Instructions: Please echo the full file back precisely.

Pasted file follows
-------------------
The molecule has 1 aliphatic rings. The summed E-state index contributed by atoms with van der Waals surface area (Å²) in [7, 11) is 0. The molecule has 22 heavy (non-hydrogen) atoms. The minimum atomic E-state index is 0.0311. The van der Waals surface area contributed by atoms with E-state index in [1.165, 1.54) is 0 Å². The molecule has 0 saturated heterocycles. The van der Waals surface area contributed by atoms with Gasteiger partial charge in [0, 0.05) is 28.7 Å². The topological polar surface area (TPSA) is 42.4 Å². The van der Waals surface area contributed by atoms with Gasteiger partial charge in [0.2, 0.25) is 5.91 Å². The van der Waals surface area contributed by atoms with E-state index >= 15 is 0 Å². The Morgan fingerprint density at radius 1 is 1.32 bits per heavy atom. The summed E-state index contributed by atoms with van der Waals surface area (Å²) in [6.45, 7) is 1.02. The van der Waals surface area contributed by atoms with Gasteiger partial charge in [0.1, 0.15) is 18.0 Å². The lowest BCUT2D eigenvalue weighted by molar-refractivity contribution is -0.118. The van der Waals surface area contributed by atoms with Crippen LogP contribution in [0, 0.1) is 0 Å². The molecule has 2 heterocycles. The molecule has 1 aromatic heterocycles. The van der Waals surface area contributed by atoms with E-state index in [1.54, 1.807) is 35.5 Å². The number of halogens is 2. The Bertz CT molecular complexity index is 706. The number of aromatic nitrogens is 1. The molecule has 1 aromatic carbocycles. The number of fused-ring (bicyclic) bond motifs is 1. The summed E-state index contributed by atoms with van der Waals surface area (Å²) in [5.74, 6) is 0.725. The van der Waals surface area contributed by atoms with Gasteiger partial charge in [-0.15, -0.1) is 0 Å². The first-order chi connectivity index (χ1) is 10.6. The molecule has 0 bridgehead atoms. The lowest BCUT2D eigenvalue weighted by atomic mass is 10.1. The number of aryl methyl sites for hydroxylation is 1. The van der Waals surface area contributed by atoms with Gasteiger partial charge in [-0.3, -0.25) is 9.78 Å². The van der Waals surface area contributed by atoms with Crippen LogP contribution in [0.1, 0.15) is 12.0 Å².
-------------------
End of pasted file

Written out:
The molecule has 1 aliphatic rings. The summed E-state index contributed by atoms with van der Waals surface area (Å²) in [7, 11) is 0. The molecule has 22 heavy (non-hydrogen) atoms. The minimum atomic E-state index is 0.0311. The van der Waals surface area contributed by atoms with E-state index in [1.165, 1.54) is 0 Å². The molecule has 0 saturated heterocycles. The van der Waals surface area contributed by atoms with Gasteiger partial charge in [0, 0.05) is 28.7 Å². The topological polar surface area (TPSA) is 42.4 Å². The van der Waals surface area contributed by atoms with Gasteiger partial charge in [0.2, 0.25) is 5.91 Å². The van der Waals surface area contributed by atoms with E-state index >= 15 is 0 Å². The Morgan fingerprint density at radius 1 is 1.32 bits per heavy atom. The summed E-state index contributed by atoms with van der Waals surface area (Å²) in [6.45, 7) is 1.02. The van der Waals surface area contributed by atoms with Gasteiger partial charge in [0.1, 0.15) is 18.0 Å². The lowest BCUT2D eigenvalue weighted by molar-refractivity contribution is -0.118. The van der Waals surface area contributed by atoms with Crippen LogP contribution in [0, 0.1) is 0 Å². The molecule has 2 heterocycles. The molecule has 1 aromatic heterocycles. The van der Waals surface area contributed by atoms with E-state index in [1.54, 1.807) is 35.5 Å². The number of halogens is 2. The Bertz CT molecular complexity index is 706. The number of aromatic nitrogens is 1. The molecule has 1 aromatic carbocycles. The number of fused-ring (bicyclic) bond motifs is 1. The summed E-state index contributed by atoms with van der Waals surface area (Å²) in [5.74, 6) is 0.725. The van der Waals surface area contributed by atoms with Gasteiger partial charge in [-0.15, -0.1) is 0 Å². The first-order chi connectivity index (χ1) is 10.6. The molecule has 0 bridgehead atoms. The lowest BCUT2D eigenvalue weighted by atomic mass is 10.1. The number of aryl methyl sites for hydroxylation is 1. The van der Waals surface area contributed by atoms with Gasteiger partial charge in [-0.3, -0.25) is 9.78 Å². The van der Waals surface area contributed by atoms with Crippen LogP contribution in [0.1, 0.15) is 12.0 Å².